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WORKS OF VIRGIL,
TRANSLATED INTO ENGLISH VERSE
By JOHN DRYDEN.
Sequiturque patrem non passibus æquis.
A NEW EDITION;
REMARKS on the "CORRECTIONS" of DR. CAREY.
PRINTED FOR J. JOHNSON; R. BALDWIN; F. AND C. RIVINGTON;
Turnus takes advantage of Æneas's absence, fires some of his ships (which are transformed into sea-nymphs), and assaults his camp. The Trojans, reduced to the last extremities, send Nisus and Euryalus to recall Æneas; which furnishes the poet with that admirable episode of their friendship, generosity, and the conclusion of their adventures.
WHILE these affairs in distant places pass'd,
To find bold Turnus, who, with anxious thought,
• The secret shade of his great grandsire sought.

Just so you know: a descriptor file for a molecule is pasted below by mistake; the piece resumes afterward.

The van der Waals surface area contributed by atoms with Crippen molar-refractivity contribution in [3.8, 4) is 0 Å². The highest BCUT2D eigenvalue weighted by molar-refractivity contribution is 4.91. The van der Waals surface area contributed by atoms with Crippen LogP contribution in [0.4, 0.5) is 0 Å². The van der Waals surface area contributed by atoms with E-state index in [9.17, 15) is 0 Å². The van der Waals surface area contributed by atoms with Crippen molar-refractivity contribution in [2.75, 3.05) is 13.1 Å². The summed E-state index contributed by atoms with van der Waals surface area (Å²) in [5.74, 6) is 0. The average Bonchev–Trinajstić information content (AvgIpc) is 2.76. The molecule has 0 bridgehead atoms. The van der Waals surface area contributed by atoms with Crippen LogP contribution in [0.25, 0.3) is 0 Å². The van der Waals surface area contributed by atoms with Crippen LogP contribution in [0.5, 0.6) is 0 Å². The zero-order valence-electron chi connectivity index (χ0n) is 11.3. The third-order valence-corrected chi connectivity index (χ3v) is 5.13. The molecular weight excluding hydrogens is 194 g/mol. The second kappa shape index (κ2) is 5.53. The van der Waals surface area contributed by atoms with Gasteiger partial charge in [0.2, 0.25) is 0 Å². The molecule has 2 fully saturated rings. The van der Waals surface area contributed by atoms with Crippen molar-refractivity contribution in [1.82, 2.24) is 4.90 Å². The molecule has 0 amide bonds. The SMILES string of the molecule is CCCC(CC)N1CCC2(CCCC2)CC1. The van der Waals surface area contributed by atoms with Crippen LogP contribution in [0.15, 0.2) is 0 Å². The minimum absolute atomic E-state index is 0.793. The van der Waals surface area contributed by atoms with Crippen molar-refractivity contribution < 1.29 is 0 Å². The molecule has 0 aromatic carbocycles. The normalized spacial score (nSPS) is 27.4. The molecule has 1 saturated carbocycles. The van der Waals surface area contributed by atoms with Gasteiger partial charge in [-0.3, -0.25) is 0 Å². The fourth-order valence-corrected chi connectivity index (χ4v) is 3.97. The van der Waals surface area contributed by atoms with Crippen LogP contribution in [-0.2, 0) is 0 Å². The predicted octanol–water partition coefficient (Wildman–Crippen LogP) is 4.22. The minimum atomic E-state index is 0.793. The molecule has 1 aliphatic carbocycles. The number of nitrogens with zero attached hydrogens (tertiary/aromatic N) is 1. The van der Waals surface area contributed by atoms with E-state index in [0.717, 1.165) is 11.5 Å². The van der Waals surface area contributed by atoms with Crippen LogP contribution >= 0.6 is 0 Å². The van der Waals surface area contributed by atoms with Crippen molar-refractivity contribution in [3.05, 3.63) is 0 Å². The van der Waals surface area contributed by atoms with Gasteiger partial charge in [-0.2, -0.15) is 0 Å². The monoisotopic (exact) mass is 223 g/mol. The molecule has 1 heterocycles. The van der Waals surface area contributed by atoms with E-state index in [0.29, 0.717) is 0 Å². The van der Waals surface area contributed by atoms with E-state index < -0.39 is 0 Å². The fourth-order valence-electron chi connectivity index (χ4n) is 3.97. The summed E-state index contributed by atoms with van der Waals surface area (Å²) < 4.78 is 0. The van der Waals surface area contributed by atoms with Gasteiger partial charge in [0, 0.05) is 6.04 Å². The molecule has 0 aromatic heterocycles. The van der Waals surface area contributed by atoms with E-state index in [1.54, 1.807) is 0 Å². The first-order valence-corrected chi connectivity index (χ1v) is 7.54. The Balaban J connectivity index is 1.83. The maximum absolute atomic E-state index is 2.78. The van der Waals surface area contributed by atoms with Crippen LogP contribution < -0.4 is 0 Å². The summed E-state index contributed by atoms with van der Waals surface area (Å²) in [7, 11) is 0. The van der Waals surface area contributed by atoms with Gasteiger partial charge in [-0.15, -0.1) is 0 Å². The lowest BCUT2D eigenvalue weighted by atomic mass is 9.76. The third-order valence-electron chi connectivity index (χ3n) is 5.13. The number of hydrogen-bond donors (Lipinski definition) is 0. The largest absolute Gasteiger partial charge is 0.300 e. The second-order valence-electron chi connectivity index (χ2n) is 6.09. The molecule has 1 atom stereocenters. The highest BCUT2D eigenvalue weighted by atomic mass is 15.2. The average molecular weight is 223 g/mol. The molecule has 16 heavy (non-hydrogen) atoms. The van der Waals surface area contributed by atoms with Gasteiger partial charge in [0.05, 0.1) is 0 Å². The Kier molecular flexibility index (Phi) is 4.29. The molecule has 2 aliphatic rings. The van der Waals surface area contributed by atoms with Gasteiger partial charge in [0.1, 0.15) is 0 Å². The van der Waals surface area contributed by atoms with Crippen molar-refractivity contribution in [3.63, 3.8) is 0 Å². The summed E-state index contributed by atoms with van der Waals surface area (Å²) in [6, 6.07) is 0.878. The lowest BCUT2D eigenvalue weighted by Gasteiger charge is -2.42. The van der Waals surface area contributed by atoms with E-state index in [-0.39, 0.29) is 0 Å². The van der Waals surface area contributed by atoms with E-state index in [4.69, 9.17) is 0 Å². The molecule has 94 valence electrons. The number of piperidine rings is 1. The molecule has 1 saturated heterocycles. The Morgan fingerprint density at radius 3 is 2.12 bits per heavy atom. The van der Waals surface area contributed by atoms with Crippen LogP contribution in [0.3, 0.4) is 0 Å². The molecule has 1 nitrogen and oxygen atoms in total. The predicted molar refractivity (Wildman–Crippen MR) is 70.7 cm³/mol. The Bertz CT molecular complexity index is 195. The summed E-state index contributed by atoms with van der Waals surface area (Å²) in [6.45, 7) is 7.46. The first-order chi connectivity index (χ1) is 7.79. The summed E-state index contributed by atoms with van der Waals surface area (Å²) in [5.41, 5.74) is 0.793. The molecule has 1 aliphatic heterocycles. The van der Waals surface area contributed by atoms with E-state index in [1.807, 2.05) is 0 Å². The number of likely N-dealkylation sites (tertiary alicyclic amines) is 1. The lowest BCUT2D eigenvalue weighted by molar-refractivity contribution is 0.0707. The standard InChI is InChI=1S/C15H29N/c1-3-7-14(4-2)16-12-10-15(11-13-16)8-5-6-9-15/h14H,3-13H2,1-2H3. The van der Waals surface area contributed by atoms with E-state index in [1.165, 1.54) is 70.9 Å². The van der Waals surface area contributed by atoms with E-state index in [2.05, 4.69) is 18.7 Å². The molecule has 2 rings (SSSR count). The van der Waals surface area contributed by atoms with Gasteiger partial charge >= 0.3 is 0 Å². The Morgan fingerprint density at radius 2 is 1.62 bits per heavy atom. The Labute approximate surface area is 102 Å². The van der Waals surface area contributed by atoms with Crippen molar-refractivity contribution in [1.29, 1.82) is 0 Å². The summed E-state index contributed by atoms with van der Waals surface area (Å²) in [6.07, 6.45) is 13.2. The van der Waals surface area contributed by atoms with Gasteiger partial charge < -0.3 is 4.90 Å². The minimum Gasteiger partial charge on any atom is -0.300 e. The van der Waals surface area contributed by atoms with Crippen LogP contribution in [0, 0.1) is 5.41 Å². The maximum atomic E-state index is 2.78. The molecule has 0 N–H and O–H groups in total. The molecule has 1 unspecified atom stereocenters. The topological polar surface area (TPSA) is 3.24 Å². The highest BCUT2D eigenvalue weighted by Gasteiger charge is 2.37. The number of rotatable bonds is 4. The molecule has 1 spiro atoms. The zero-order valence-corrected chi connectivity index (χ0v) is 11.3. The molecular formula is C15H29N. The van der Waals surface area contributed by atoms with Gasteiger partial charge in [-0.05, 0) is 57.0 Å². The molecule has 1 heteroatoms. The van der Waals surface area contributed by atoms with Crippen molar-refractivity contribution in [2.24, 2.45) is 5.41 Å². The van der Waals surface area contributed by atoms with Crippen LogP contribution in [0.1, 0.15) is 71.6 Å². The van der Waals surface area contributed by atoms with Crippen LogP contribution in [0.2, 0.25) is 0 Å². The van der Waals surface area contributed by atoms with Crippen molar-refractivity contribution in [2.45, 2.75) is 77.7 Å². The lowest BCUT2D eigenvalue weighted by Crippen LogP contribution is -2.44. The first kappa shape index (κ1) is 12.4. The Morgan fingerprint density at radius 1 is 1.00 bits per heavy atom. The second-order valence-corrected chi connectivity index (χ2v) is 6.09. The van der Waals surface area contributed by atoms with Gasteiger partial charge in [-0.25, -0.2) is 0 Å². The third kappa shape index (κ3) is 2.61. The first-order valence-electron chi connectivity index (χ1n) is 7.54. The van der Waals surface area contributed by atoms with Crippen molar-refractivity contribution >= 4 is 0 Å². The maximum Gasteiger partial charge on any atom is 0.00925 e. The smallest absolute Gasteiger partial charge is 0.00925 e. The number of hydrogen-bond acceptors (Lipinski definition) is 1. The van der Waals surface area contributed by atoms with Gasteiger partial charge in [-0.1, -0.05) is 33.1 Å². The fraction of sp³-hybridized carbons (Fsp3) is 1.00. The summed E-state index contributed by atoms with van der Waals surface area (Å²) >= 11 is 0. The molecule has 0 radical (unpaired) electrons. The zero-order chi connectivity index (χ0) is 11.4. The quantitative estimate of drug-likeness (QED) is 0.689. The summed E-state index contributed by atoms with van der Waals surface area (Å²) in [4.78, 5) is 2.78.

Retir'd alone she found the daring man,
And op'd her rosy lips, and thus began:
"What none of all the gods could grant thy vowsThat, Turnus, this auspicious day bestows.
Æneas, gone to seek th' Arcadian prince,
Has left the Trojan camp without defence;
In parts remote to raise the Tuscan swains.
This said, on equal wings she pois'd her weight, 15 And form'd a radiant rainbow in her flight.
The Daunian hero lifts his hands and eyes,
And thus invokes the goddess as she flies:
"Iris, the grace of heav'n! what pow'r divine
Has sent thee down, through dusky clouds to shine?
See, they divide: immortal day appears,
And glitt'ring planets dancing in their spheres!
With joy, these happy omens I obey,
And follow, to the war, the god that leads the way."
Thus having said, as by the brook he stood, He scoop'd the water from the crystal flood;
Then with his hands the drops to heav'n he throws, And loads the pow'rs above with offer'd vows.
Now march the bold confed'rates through the